When pulmonary vein isolation (PVI) began being used as a therapy for patients with atrial fibrillation (AF), it was soon discovered that it is best used as a short-term treatment. This is because the adverse effect of vein reconnection was eventually found to be most common among patients who suffer from recurrent AF after they have had ablation treatment. More studies will have to be conducted to really test the durability and efficacy of long-term PVI.

Some smaller studies have suggested that patients who don’t have AF recurrences seem to also have less reconnected veins than the patients experiencing ongoing AF. Because of this, PVI was originally used as a means of isolating known and potential pulmonary vein sources of AF while limiting the risks associated with direct trigger ablation became the cornerstone of AF ablation, according to researchers.

It doesn’t seem to matter which approach to ablation is used (be it segmental or circumferential isolation); the reconnection of the vein seems to stem from small lesion gaps as opposed to large sectors of incomplete ablation. Anatomic, substrate and technical factors might all play a role in determining the inability to create transmural lesions for all of the locations that are targeted during the ablation procedure.

Larger studies have been conducted as well, and they show that “after circumferential PVI, ATP infusion (an alternative to adenosine) revealed predominantly transient reconnection in 41 percent of patients and 25 percent of veins. Further ablation rendered the patients free of ATP-dependent conduction. After 6 months of follow-up, 73 percent were free of AF compared with only 60 percent of the 170 consecutive patients ablated before their use of ATP testing.”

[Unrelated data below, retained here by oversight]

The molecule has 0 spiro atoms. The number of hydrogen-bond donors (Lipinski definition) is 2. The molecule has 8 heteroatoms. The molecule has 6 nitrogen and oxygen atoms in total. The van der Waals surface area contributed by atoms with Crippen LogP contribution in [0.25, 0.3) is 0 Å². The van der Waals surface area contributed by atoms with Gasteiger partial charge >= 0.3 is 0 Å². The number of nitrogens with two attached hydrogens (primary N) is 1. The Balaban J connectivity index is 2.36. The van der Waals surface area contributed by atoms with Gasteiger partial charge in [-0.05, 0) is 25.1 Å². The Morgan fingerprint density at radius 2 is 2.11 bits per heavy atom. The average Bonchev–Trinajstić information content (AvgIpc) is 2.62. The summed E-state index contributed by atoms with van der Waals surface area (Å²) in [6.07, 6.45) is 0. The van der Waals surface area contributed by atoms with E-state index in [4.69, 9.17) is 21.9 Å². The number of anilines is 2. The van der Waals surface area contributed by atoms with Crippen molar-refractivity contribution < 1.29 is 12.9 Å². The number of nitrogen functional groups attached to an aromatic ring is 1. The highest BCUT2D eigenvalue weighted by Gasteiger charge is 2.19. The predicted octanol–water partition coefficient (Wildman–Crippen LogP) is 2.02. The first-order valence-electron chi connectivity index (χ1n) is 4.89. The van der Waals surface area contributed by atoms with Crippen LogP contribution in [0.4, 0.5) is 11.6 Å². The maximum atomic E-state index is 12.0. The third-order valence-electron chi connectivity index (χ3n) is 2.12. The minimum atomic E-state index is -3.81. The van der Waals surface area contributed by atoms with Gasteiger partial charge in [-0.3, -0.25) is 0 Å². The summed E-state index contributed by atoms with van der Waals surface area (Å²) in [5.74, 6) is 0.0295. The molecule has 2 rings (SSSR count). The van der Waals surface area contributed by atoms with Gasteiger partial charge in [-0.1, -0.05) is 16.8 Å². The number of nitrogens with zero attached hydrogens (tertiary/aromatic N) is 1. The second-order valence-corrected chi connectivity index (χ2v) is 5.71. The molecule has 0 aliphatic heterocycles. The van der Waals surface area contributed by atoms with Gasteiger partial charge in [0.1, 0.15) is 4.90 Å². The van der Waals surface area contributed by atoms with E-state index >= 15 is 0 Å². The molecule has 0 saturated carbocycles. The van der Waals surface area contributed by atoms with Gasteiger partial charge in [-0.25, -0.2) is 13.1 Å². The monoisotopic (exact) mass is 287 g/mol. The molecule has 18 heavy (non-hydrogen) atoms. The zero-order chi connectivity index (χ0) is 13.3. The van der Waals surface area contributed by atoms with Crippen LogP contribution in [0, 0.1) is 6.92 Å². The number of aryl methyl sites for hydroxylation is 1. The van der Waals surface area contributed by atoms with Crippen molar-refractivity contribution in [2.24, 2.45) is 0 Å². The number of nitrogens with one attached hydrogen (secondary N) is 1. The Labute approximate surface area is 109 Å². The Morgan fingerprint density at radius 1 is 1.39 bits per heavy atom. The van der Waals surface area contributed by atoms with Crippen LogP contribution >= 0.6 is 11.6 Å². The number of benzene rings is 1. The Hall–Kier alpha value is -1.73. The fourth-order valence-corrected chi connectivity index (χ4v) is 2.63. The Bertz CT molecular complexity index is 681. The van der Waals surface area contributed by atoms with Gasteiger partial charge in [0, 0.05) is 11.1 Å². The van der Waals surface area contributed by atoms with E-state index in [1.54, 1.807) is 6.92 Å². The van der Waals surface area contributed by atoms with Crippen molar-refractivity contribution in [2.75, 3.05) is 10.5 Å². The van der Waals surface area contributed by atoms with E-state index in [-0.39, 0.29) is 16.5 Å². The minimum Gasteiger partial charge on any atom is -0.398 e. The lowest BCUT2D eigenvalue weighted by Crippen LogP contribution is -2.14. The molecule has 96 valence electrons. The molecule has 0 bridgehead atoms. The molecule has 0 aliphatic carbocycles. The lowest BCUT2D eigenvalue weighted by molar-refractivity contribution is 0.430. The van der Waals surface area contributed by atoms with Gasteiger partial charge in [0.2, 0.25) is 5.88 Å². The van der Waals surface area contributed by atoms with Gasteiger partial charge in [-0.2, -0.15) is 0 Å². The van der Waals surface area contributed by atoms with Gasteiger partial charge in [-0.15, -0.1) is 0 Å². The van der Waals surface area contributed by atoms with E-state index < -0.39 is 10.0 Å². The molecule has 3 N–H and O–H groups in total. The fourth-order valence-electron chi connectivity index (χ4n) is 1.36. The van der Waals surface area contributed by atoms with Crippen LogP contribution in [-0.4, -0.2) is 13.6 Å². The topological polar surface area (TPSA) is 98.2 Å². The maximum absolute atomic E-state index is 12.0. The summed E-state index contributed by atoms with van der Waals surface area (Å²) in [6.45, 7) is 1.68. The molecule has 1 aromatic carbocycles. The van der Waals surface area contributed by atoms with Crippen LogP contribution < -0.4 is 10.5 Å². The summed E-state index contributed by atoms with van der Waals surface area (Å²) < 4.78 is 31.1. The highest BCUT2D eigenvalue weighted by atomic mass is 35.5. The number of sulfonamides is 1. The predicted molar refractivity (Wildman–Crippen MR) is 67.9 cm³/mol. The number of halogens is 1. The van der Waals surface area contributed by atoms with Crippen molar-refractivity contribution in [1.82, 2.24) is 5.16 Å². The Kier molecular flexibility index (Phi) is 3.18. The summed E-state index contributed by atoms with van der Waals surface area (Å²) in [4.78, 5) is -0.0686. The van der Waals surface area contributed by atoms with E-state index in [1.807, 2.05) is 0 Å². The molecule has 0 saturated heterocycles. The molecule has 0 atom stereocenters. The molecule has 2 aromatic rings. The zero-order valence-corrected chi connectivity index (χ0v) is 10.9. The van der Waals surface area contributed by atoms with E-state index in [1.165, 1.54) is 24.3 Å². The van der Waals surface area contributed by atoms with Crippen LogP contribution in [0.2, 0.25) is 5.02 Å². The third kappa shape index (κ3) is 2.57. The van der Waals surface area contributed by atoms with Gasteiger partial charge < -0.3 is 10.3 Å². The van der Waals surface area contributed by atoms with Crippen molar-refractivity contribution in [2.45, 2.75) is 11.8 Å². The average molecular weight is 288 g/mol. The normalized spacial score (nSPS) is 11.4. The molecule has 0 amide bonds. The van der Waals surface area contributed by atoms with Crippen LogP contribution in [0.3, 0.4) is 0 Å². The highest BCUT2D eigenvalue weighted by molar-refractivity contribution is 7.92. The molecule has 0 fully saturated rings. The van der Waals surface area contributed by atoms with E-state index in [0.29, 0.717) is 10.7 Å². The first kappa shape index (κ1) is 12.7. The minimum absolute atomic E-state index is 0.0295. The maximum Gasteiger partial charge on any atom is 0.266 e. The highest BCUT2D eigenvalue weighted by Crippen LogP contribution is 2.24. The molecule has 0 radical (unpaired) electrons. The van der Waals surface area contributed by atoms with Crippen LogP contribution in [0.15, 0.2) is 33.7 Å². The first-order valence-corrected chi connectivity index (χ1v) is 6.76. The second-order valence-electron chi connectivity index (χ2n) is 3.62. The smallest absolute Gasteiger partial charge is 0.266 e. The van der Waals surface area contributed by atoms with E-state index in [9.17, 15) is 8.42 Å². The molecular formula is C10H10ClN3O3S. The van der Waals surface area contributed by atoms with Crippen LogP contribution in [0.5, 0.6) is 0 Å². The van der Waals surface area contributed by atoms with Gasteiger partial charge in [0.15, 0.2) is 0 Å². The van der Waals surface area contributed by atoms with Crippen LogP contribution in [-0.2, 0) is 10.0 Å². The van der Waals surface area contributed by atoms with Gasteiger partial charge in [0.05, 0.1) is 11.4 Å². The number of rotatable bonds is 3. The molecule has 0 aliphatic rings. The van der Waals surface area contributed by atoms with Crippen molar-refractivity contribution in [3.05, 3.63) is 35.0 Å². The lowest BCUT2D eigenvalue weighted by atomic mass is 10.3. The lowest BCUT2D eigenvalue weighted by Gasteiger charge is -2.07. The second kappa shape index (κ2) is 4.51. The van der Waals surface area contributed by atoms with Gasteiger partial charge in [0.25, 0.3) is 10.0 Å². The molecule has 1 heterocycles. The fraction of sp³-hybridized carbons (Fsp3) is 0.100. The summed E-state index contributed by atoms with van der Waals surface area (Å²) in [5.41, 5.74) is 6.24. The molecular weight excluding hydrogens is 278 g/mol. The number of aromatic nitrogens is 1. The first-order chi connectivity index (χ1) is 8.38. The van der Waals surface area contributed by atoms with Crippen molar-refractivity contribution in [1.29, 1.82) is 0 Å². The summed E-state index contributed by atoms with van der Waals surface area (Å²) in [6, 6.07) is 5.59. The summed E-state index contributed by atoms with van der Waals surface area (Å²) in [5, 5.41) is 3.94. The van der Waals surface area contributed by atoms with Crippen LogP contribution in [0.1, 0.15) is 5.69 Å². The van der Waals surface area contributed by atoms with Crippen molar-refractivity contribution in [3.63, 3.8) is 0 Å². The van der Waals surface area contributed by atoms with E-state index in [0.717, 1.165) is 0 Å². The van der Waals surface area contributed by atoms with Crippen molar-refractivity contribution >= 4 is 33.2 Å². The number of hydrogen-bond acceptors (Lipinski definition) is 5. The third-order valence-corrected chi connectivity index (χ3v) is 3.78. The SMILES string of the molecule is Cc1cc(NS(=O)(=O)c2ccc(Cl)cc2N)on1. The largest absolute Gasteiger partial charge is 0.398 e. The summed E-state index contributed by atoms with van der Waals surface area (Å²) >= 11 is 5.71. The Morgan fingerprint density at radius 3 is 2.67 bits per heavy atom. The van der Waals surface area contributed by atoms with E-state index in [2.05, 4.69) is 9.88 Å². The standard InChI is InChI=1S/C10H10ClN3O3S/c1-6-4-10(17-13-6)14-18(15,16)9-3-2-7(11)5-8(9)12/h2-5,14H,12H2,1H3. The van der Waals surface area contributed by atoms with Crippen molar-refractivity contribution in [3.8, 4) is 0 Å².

Ablations are done by passing one or more than one small tubes and catheters through the groin’s blood vessels to the heart. Patients are generally under a local anaesthetic during this procedure. Doctors then use an X-ray to help guide them to the heart’s electrical activity. After the correct position is located, a radiofrequency is sent to the catheter as a means of cauterizing the specific areas and stop the abnormal heart rhythm.

Regardless of the short-term success of PVI, many still see it as a better option to taking medications like Multaq. Multaq, made by Sanofi-Aventis, has been linked to serious side effects like liver failure and a worsening of the heart condition. Some deaths even occurred during one PALLAS study that forced the trial to be halted. The PALLAS study was meant to see if Multaq could be used as a treatment for permanent AF. (Multaq was originally approved to treat temporary AF.)

If you or a loved one have suffered from liver failure or a worsening heart condition after being treated with Multaq, contact the attorneys at Greg Jones today for a free consultation. I am experienced at fighting Multaq lawsuits and may be able to help you recover money for your injuries.